8. Duncan, G. J. & Magnuson, K. (2011). The Nature and Impact of Early Achievement Skills, Attention Skills, and Behavior Problems. In G. J. Duncan and R. J. Murnane (eds.), Whither Opportunity: Rising Inequality, Schools, and Children's Life Chances. (PP. 47-69). New York, NY: Russell Sage.
  9. Institute of Medicine (IOM) and National Research Council (NRC). (2015). Transforming the workforce for children birth through age 8: A unifying foundation. Washington, DC: National Academy Press.
  10. Department of Education’s Civil Rights Data Collection (CDRC). (2018). STEM course taking. Retrieved from: https://www2.ed.gov/about/offices/list/ocr/docs/stem-course-taking.pdf

 

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What do you think about when someone asks you about Science, Technology, Engineering, and Math (STEM) learning for young children?  

 

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By Hsiu-Wen Yang,  PhD 

Postdoctoral Research Associate at STEM Innovation for Inclusion in Early Education Center (STEMIE)

What do you think about when someone asks you about Science, Technology, Engineering, and Math (STEM) learning for young children?  You may think: 

STEM? Probably not for babies.

“I think we should just focus on talking and reading.”

“Children need to play. STEM is too academic.” 

“It is too difficult for children with disabilities to learn STEM. It is also challenging for me to teach them STEM.”  

Last fall, we asked 29 early childhood STEM experts what were some misconceptions about early STEM learning they have come across in their work. We then analyzed and organized their responses, and searched the literature to debunk the myths and misconceptions with facts.

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At the STEM Innovation for Inclusion in Early Education (STEMI2E2) center, one of the first tasks we did was to take a look at what kind of research evidence exists in STEM learning and young children with disabilities. We conducted a scoping review and found that a majority of the references were related to children of preschool age (3-4 years old). Very few discussed infants/toddlers and children with disabilities.

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By Christine Harradine, PhD

PD Specialist at the STEM Innovation for Inclusion in Early Education Center (STEMIE)

One of the first tasks we did when we started our work a year ago was to take a look at what kind of research evidence exists in STEM learning and young children with disabilities. We conducted an extensive review of the research – called a scoping review – to see what we could find.  We searched 102 different sources such as databases, direct searches of journals, reports, conference proceedings, master’s theses, presentation transcripts, films, and dissertations) with 20 search terms.  This yielded 1,407 unique references, which two-person teams independently reviewed for exclusion based on age and topic. We ended up with 486 unique references, which we categorized in several ways.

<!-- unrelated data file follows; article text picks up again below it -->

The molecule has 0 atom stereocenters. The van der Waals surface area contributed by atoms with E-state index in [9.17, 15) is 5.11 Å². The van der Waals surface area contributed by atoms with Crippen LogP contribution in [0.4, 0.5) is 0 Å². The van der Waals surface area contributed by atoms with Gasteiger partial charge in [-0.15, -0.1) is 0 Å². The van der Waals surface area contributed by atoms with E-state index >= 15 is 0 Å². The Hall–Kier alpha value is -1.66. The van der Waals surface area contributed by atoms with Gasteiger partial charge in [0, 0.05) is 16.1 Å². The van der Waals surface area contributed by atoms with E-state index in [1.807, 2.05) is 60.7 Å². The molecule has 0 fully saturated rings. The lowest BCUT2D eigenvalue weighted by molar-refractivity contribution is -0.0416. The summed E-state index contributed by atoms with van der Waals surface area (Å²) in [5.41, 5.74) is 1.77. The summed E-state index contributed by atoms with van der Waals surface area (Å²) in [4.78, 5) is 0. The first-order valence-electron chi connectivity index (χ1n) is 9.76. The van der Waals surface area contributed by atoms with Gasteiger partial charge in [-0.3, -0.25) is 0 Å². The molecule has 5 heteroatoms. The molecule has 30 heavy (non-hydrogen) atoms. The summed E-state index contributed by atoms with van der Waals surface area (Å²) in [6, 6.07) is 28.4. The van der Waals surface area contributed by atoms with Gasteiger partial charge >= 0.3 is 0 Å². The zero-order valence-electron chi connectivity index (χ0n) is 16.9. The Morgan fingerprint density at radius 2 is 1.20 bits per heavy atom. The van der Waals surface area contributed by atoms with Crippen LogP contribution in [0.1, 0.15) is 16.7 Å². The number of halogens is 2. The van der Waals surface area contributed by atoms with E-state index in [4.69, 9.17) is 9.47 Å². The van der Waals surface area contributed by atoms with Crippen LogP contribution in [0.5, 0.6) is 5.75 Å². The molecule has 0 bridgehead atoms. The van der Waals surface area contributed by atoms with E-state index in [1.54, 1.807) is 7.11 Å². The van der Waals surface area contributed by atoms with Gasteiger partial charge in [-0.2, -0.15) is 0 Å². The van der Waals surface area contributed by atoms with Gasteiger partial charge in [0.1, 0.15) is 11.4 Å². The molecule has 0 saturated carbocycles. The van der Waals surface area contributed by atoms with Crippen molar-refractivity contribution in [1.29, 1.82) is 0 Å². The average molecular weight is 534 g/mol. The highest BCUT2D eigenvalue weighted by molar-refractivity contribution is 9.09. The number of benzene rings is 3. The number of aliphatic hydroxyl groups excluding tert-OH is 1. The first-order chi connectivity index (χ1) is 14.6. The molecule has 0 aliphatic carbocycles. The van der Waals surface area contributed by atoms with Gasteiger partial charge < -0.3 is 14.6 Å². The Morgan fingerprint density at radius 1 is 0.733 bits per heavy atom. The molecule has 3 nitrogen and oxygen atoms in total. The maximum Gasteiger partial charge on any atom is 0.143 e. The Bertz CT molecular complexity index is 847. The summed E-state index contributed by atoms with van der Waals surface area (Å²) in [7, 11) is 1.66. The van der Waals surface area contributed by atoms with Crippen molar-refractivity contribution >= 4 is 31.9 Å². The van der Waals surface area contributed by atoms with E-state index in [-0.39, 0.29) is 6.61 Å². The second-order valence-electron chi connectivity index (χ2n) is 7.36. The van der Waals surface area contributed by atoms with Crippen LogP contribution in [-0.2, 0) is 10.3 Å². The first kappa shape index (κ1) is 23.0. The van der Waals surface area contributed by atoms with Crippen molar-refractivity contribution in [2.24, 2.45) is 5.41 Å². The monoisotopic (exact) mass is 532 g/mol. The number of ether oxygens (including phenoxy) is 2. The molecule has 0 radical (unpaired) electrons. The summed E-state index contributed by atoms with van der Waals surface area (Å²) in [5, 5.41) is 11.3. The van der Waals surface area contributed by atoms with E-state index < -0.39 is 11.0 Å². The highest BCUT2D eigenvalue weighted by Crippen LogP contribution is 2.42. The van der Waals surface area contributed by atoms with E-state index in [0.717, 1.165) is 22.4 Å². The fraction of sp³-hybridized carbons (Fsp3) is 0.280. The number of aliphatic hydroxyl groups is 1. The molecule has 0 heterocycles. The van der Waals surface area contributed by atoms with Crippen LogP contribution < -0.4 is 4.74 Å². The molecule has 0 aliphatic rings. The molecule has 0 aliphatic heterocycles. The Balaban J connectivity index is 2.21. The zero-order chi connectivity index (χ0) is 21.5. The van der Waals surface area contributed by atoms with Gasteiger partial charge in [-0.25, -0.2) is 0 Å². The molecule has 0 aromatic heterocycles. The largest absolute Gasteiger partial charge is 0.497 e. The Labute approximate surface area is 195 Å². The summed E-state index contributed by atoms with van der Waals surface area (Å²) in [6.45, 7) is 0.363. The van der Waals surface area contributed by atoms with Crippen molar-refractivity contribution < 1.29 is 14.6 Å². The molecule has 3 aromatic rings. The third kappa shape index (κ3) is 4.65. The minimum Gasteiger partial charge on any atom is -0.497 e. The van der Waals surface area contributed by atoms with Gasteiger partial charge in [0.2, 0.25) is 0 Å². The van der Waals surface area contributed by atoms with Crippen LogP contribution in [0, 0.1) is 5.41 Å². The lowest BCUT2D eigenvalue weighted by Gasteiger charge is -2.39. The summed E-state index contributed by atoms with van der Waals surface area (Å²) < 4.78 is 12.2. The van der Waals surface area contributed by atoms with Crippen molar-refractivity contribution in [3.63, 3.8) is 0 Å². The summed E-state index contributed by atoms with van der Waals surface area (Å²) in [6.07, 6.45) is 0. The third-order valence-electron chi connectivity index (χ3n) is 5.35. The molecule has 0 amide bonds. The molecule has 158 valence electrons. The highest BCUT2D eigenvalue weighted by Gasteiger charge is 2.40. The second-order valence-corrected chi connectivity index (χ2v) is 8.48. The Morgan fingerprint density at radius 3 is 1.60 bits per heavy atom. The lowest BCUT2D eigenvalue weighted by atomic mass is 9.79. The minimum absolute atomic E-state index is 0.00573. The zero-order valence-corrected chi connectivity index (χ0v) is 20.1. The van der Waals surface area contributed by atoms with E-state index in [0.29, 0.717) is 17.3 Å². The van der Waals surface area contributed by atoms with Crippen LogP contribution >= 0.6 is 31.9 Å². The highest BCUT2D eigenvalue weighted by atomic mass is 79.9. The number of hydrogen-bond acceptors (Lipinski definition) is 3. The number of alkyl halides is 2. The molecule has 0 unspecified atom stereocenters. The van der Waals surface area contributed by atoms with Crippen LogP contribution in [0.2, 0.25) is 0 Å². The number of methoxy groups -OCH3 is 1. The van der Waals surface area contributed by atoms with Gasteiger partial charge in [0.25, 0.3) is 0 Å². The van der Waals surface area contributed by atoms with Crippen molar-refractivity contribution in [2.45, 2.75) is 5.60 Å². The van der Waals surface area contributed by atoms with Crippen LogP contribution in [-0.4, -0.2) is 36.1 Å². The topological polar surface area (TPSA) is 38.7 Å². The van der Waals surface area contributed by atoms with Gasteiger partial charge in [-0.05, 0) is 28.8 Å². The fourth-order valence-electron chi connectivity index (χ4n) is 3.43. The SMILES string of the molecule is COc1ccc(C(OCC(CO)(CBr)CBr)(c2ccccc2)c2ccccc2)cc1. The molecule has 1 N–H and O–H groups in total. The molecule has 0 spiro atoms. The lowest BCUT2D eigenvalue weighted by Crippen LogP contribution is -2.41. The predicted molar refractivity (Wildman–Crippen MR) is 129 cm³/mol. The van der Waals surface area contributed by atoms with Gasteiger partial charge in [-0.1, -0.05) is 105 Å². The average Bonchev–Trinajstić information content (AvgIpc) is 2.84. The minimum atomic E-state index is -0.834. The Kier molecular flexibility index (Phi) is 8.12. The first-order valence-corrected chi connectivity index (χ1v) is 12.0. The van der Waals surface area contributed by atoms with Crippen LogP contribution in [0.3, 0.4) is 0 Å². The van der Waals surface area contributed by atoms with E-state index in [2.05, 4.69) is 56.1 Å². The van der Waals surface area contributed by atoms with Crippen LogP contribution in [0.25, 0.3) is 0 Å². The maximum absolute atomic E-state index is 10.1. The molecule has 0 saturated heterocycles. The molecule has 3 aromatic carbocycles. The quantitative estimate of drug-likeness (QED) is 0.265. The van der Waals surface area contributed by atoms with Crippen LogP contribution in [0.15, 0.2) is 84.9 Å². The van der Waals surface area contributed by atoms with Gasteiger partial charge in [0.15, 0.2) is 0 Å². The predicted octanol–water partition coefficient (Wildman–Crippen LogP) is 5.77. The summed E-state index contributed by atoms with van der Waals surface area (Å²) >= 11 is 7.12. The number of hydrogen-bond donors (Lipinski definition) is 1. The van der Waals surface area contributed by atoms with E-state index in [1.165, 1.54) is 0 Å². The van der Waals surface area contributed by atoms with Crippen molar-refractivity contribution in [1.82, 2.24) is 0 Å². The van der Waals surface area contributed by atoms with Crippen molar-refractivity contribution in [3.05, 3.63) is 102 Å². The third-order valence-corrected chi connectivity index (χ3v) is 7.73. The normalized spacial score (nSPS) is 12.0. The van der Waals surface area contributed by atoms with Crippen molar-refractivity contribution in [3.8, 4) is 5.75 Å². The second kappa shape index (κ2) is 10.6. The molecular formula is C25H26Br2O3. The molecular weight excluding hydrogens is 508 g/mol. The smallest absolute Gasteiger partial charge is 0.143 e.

The scoping review found that the vast majority (92.6%) of these 486 references were related to children of preschool age (3-4 years old). Very few discussed infants (1.9%) or toddlers (1%). 

We also wanted to know if these 486 references covered young children with disabilities. We allowed the search to cover STEM learning in all early care arrangements (e.g., home, child care, preschool, Head Start, etc.) for all children with and without disabilities, ages birth to five years. Only 6% (n=29) of the references we found referred to children with disabilities. 
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Children can develop the foundations for STEM (science, technology, engineering, math) learning right from infancy. Yet children with developmental delays and disabilities are especially denied opportunities to learn STEM.  By the time children get to high school, the disparity in STEM learning is very obvious (see chart below).  Data from the Department of Education show a large disparity in enrollment in STEM courses between high school students with (IDEA) and without a disability.

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Chih-Ing Lim,  PhD.
Co-director of the STEM Innovation for Inclusion in Early Education Center (STEMIE)

For us as a field, this presents opportunity for improvement in early childhood STEM learning. We know preschoolers’ free play involves STEM skills as they explore patterns and shapes; engineer with various materials; and explore scientific concepts. Even infants and toddlers’ exploration of the world around them is STEM-related — as they experiment with concepts of cause and effect, shapes, and experience with their senses. We also know families are children's first and longest lasting teachers. Families are more likely to implement and use intervention practices when they understand the benefits. Yet, how do we move the dial more toward including young children with disabilities in STEM learning? One way is to center instruction around learning trajectories or developmental progression. We’ll talk about the process more in future posts. Doing so focuses practitioners’ attention on children’s thinking and learning rather than their memberships in diverse groups (e.g., racially, ability). Using learning trajectories also helps avoid perceptions that can negatively affect early childhood STEM teaching and learning.